The U.S. Constitution, by contrast, has 7,591 words including its 27 amendments
, none of which is “dignity.”
Supreme Court Justice Anthony M. Kennedy penciled it in. Not literally: The 230-year-old charter can be amended only as provided for in Article V. Supreme Court constitutional rulings often have the same effect, however, and Kennedy’s most important ones redefined rights in terms of protecting the “dignity” of some person or group. This was the unifying theme of his jurisprudence, and it determined his impact on the court.
Why is the death penalty unconstitutional for those under 18? “By protecting even those convicted of heinous crimes, the Eighth Amendment reaffirms the duty of the government to respect the dignity of all persons,” Kennedy wrote in Roper v. Simmons 13 years ago.
Why did he disappoint conservatives by not overturning Roe v. Wade in a key 1992 case? Abortion involved “choices central to personal dignity and autonomy.”
Why did bans on same-sex marriage have to fall? “There is dignity in the bond between two men or two women who seek to marry and in their autonomy to make such profound choices,” he wrote in Obergefell v. Hodges (2015).
This drove his colleague Antonin Scalia crazy; Scalia thought the justices should parse the text of the Constitution as originally intended, not ponder self-esteem. He rained scorn on Kennedy but, alas for Scalia, mostly in dissenting opinions.
Kennedy was more in tune with the times: the perfect justice for a prosperous and settled nation whose citizens increasingly expected government to promote not just “the general welfare,” as the Constitution’s preamble promised, but their personal fulfillment. The country had ascended — “matured,” as Kennedy often put it — from its rough and rugged origins.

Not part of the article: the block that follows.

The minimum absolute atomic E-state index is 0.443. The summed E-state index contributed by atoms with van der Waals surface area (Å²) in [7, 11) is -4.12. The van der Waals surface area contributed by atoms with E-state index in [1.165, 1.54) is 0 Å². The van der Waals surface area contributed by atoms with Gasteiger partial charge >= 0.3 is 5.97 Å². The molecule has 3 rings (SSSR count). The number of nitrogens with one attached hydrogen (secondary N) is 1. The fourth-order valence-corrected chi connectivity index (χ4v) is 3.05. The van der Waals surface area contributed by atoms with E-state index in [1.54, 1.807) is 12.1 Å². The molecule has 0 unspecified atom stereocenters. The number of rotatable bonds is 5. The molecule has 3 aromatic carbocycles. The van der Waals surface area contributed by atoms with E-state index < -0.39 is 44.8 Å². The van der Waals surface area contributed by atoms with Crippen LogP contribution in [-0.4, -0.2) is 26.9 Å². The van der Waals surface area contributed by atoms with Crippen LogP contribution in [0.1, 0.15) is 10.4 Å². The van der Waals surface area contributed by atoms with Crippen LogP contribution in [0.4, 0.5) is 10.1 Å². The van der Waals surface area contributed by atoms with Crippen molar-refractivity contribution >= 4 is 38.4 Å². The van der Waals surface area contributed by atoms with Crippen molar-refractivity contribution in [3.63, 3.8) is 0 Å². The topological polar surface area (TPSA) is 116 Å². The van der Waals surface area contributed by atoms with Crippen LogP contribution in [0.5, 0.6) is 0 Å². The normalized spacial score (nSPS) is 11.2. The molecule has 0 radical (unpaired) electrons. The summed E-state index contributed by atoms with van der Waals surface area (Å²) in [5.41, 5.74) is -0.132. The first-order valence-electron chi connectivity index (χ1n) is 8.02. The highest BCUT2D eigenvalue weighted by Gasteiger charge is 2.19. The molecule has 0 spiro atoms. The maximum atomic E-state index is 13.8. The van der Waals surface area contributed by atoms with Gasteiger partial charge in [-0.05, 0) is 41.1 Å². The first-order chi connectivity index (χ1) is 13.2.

He grasped that, in modern America, an old concept from defamation and invasion of privacy law — “dignitary harm” — could be imported into constitutional law, and that much or most of the public would approve.
He did so in the spirit of his family’s friend from Sacramento, Chief Justice Earl Warren, who struck down “separate but equal” public schools just as Kennedy was about to graduate from C.K. McClatchy High School in 1954; for black students, Warren wrote, it “generates a feeling of inferiority as to their status in the community that may affect their hearts and minds in a way unlikely ever to be undone.”
Scalia had a point, however. “Dignity” is a “you-know-it-when-you-see-it” intangible, not a measurable standard. Liberals cheered Kennedy’s invocation of dignity on gay rights and the death penalty; they lamented his 1999 ruling that state employees could not sue Maine in a state court for violating federal labor standards because the Constitution protected states against such an “indignity.”
The Kennedyesque phrase “the equal dignity owed to each voter” showed up in the court’s unsigned 2000 opinion rationalizing a halt to the Florida recount and effectively awarding George W. Bush the presidency.
Kennedy voted to exempt the closely held Hobby Lobby corporation from a contraceptive insurance mandate under Obamacare because its owners’ right to the free exercise of their Christian religion was “essential in preserving their own dignity.”
Anyone who observed Kennedy at oral argument or heard him lecture knew that this concern with dignity flowed from somewhere deep inside. He was decorous and high-minded almost to a fault; he even used the pompous old phrase “your excellency” to refer to a state governor.
Yet he was in earnest; you had to admire how doggedly he tried to constitutionalize respect, despite Scalia’s taunts and the inherent difficulties of the task.
In his final term, he came up against a case that illustrated just how difficult. Confronted with a baker
whose sincere religious beliefs precluded serving a gay wedding, Kennedy found himself unable, quite, to settle the impasse.
At issue were claims of dignity rights that Kennedy had strongly endorsed in separate contexts but that were mutually exclusive when pitted against each other in the same case. His past rulings offered no good criteria by which to break the tie.
He wrote an opinion backing the cake baker, essentially because the bureaucracy had not ordered him to serve the gay couple sufficiently respectfully. He left open what should happen when, inevitably, the court confronts a different iteration of the same issue.
That is, he spent 30 years on the court asking government to treat citizens with dignity and citizens to respect one another, yet even he could not quite identify a certain template for doing so — just when we really need one. And then he retired.